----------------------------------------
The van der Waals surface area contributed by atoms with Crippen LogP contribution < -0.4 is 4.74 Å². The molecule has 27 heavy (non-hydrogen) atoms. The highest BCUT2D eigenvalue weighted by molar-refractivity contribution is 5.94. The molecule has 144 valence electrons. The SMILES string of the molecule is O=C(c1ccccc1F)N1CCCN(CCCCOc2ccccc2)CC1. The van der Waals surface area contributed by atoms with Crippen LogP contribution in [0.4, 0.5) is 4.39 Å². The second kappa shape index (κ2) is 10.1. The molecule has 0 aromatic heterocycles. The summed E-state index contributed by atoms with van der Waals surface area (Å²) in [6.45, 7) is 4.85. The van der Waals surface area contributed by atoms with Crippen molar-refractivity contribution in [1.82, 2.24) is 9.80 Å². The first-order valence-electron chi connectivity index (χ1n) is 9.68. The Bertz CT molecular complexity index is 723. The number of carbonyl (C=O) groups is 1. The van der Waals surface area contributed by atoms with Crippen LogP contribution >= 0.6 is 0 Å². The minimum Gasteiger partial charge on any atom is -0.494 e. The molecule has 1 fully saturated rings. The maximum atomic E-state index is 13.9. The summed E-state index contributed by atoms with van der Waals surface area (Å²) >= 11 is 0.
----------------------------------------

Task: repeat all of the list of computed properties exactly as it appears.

The van der Waals surface area contributed by atoms with Crippen LogP contribution < -0.4 is 4.74 Å². The molecule has 27 heavy (non-hydrogen) atoms. The highest BCUT2D eigenvalue weighted by molar-refractivity contribution is 5.94. The molecule has 144 valence electrons. The SMILES string of the molecule is O=C(c1ccccc1F)N1CCCN(CCCCOc2ccccc2)CC1. The van der Waals surface area contributed by atoms with Crippen LogP contribution in [0.4, 0.5) is 4.39 Å². The second kappa shape index (κ2) is 10.1. The molecule has 0 aromatic heterocycles. The summed E-state index contributed by atoms with van der Waals surface area (Å²) in [6.45, 7) is 4.85. The van der Waals surface area contributed by atoms with Crippen molar-refractivity contribution in [1.82, 2.24) is 9.80 Å². The first-order valence-electron chi connectivity index (χ1n) is 9.68. The Bertz CT molecular complexity index is 723. The number of carbonyl (C=O) groups is 1. The van der Waals surface area contributed by atoms with Crippen LogP contribution >= 0.6 is 0 Å². The minimum Gasteiger partial charge on any atom is -0.494 e. The molecule has 1 fully saturated rings. The maximum atomic E-state index is 13.9. The summed E-state index contributed by atoms with van der Waals surface area (Å²) >= 11 is 0.